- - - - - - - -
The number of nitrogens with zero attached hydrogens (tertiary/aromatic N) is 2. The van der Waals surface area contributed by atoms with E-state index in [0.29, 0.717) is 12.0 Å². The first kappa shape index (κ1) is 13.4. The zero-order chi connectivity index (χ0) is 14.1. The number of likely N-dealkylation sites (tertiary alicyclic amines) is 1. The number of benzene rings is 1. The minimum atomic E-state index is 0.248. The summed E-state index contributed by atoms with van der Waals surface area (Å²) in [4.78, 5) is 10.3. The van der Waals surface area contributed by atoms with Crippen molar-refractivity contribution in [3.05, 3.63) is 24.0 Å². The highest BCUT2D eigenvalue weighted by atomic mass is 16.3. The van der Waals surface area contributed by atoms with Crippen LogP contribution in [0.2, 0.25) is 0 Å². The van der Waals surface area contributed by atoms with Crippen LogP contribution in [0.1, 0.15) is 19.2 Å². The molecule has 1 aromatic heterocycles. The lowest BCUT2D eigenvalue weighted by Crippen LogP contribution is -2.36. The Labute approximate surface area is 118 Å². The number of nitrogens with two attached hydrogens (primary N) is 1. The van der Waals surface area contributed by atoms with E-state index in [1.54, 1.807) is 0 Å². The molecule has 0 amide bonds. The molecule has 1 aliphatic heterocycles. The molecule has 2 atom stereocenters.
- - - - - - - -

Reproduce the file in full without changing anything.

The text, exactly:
The number of nitrogens with zero attached hydrogens (tertiary/aromatic N) is 2. The van der Waals surface area contributed by atoms with E-state index in [0.29, 0.717) is 12.0 Å². The first kappa shape index (κ1) is 13.4. The zero-order chi connectivity index (χ0) is 14.1. The number of likely N-dealkylation sites (tertiary alicyclic amines) is 1. The number of benzene rings is 1. The minimum atomic E-state index is 0.248. The summed E-state index contributed by atoms with van der Waals surface area (Å²) in [4.78, 5) is 10.3. The van der Waals surface area contributed by atoms with Crippen molar-refractivity contribution in [3.05, 3.63) is 24.0 Å². The highest BCUT2D eigenvalue weighted by atomic mass is 16.3. The van der Waals surface area contributed by atoms with Crippen LogP contribution in [0.2, 0.25) is 0 Å². The van der Waals surface area contributed by atoms with Crippen LogP contribution in [0.1, 0.15) is 19.2 Å². The molecule has 1 aromatic heterocycles. The lowest BCUT2D eigenvalue weighted by Crippen LogP contribution is -2.36. The Labute approximate surface area is 118 Å². The number of nitrogens with two attached hydrogens (primary N) is 1. The van der Waals surface area contributed by atoms with E-state index in [1.54, 1.807) is 0 Å². The molecule has 0 amide bonds. The molecule has 1 aliphatic heterocycles. The molecule has 2 atom stereocenters.